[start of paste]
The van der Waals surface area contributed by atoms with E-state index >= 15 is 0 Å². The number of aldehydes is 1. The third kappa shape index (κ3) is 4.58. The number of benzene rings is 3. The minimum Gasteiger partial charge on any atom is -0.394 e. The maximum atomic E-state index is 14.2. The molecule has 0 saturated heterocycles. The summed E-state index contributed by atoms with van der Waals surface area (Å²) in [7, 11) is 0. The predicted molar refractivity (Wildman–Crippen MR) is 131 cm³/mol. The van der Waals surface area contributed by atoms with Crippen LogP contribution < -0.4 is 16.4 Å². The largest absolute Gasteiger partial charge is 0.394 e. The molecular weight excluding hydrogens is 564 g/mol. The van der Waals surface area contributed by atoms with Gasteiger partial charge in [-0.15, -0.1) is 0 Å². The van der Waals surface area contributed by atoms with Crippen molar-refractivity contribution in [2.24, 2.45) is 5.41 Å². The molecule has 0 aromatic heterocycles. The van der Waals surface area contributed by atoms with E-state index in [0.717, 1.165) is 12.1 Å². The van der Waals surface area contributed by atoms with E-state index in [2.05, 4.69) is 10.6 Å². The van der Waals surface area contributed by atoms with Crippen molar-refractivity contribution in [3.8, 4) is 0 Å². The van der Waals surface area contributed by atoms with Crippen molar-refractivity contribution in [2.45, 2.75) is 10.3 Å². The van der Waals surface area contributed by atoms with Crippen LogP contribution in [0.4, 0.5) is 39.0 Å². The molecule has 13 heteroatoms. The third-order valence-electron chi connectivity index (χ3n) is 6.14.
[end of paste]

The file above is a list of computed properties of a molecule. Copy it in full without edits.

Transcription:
The van der Waals surface area contributed by atoms with E-state index >= 15 is 0 Å². The number of aldehydes is 1. The third kappa shape index (κ3) is 4.58. The number of benzene rings is 3. The minimum Gasteiger partial charge on any atom is -0.394 e. The maximum atomic E-state index is 14.2. The molecule has 0 saturated heterocycles. The summed E-state index contributed by atoms with van der Waals surface area (Å²) in [7, 11) is 0. The predicted molar refractivity (Wildman–Crippen MR) is 131 cm³/mol. The van der Waals surface area contributed by atoms with Crippen LogP contribution < -0.4 is 16.4 Å². The largest absolute Gasteiger partial charge is 0.394 e. The molecular weight excluding hydrogens is 564 g/mol. The van der Waals surface area contributed by atoms with Gasteiger partial charge in [-0.15, -0.1) is 0 Å². The van der Waals surface area contributed by atoms with Crippen molar-refractivity contribution in [2.24, 2.45) is 5.41 Å². The molecule has 0 aromatic heterocycles. The van der Waals surface area contributed by atoms with E-state index in [0.717, 1.165) is 12.1 Å². The van der Waals surface area contributed by atoms with E-state index in [2.05, 4.69) is 10.6 Å². The van der Waals surface area contributed by atoms with Crippen molar-refractivity contribution in [3.8, 4) is 0 Å². The van der Waals surface area contributed by atoms with Crippen molar-refractivity contribution in [2.45, 2.75) is 10.3 Å². The van der Waals surface area contributed by atoms with Crippen LogP contribution in [0.4, 0.5) is 39.0 Å². The molecule has 13 heteroatoms. The third-order valence-electron chi connectivity index (χ3n) is 6.14.